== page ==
The Affordable Care Act (ACA) gave the federal government expanded authority and new tools to detect fraud and to increase punishment for those who commit it The anti-fraud budget was increased, and there are more personnel working in this area.
The Centers for Medicare & Medicaid Services now is able to screen questionable providers and suppliers more effectively before they become Medicare providers as well as stop payments to suspect providers. The law also established the Center for Program Integrity, which serves as the focal point for claims data for all federal and state-funded health programs to detect fraud criminals and prevent fraud systemwide.
The ACA also expands the Recovery Audit Contractors (RACs) program to help identify and recover over and underpayments to Medicare providers and also requires providers, suppliers, Medicare Advantage (Part C) plans, and Part D plans to report and return Medicare overpayments within 60 days.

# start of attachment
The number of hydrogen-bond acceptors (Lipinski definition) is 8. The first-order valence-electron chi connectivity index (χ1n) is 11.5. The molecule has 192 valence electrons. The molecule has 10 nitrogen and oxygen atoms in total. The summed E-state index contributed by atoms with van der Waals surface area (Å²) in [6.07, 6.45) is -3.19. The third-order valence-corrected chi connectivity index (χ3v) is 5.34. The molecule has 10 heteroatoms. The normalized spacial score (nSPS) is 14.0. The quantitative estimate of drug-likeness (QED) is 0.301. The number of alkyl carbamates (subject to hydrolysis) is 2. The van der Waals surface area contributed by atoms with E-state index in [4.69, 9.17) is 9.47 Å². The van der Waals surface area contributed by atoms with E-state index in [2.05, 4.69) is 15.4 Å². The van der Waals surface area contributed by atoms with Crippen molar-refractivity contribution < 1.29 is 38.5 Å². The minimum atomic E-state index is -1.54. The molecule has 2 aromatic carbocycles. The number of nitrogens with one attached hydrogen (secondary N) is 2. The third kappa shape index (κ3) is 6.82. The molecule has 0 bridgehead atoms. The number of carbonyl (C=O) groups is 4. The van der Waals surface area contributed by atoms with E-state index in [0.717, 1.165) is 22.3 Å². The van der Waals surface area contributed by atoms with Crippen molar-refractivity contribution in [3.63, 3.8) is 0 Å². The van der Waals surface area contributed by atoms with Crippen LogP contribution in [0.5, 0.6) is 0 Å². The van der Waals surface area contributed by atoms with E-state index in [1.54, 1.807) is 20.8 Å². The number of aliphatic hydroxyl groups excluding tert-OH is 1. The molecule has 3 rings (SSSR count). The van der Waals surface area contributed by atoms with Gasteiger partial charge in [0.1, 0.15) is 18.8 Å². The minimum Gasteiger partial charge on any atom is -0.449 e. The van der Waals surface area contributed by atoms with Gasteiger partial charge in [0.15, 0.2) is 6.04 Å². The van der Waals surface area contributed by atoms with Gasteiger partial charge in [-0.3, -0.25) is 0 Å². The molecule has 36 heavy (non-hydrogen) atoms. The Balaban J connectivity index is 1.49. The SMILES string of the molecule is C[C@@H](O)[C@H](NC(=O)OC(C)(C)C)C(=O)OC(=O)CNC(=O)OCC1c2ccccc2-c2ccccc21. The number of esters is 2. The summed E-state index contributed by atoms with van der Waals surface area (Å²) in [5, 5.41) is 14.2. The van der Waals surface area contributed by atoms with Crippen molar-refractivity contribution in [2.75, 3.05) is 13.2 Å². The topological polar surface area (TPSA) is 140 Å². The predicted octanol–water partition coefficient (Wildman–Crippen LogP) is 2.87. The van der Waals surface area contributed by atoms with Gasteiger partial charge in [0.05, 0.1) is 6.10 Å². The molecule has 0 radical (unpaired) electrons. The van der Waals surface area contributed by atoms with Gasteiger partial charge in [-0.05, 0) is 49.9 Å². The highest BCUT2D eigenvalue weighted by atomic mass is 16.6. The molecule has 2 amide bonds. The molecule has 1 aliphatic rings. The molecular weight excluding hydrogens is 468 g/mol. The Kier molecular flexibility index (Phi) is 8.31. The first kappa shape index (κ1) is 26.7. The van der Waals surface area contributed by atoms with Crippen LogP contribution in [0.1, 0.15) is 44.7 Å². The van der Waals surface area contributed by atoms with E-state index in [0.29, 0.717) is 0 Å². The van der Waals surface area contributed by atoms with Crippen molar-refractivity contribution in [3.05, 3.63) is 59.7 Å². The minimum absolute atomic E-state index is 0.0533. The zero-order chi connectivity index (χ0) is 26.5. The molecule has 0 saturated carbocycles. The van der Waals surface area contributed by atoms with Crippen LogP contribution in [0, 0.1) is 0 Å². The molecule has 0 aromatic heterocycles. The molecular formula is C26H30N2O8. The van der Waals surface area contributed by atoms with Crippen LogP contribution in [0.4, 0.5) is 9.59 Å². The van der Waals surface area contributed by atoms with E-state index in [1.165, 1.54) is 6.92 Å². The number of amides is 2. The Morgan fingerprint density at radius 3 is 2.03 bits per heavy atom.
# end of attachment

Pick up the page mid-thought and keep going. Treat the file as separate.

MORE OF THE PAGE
The ACA increased the federal sentencing guidelines for health care fraud offenses by 20-50 percent for crimes that involve more than $1,000,000 in losses and makes obstructing an investigation related to fraud a crime. It also makes it easier for the Department of Justice to investigate potential fraud or wrongdoing at facilities like nursing homes.
Will There Be Stiffer Penalties for Those Committing Medicare Fraud Under the Affordable Care Act (ACA)?
What Are the Key New Tools for Detecting and Preventing Medicare Fraud?
How Much Is Spent on the Government’s Efforts to Fight Medicare Fraud, Waste and Abuse Each Year?
Who Are the Members in Congress to Watch Regarding Medicare Fraud?
What Are the Events to Look for in Medicare Fraud, Abuse and Waste in 2012?